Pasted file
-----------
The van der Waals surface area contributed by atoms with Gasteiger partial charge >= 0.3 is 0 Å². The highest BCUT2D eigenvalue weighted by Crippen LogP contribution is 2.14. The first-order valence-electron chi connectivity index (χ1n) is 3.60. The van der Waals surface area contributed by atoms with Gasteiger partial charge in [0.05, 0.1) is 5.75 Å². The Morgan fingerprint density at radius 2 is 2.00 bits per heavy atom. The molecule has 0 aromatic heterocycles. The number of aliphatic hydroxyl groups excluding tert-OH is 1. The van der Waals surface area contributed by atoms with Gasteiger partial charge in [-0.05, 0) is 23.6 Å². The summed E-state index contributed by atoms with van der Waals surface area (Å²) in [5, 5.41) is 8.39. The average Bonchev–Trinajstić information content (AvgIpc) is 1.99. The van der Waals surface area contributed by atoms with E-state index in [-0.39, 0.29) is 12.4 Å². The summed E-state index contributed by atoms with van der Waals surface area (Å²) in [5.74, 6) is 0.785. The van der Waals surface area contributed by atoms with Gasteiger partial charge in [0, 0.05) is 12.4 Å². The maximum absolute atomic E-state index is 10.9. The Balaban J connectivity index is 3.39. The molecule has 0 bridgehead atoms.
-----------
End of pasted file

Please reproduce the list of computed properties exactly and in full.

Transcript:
The van der Waals surface area contributed by atoms with Gasteiger partial charge >= 0.3 is 0 Å². The highest BCUT2D eigenvalue weighted by Crippen LogP contribution is 2.14. The first-order valence-electron chi connectivity index (χ1n) is 3.60. The van der Waals surface area contributed by atoms with Gasteiger partial charge in [0.05, 0.1) is 5.75 Å². The Morgan fingerprint density at radius 2 is 2.00 bits per heavy atom. The molecule has 0 aromatic heterocycles. The number of aliphatic hydroxyl groups excluding tert-OH is 1. The van der Waals surface area contributed by atoms with Gasteiger partial charge in [-0.05, 0) is 23.6 Å². The summed E-state index contributed by atoms with van der Waals surface area (Å²) in [5, 5.41) is 8.39. The average Bonchev–Trinajstić information content (AvgIpc) is 1.99. The van der Waals surface area contributed by atoms with E-state index in [-0.39, 0.29) is 12.4 Å². The summed E-state index contributed by atoms with van der Waals surface area (Å²) in [5.74, 6) is 0.785. The van der Waals surface area contributed by atoms with Gasteiger partial charge in [0, 0.05) is 12.4 Å². The maximum absolute atomic E-state index is 10.9. The Balaban J connectivity index is 3.39. The molecule has 0 bridgehead atoms.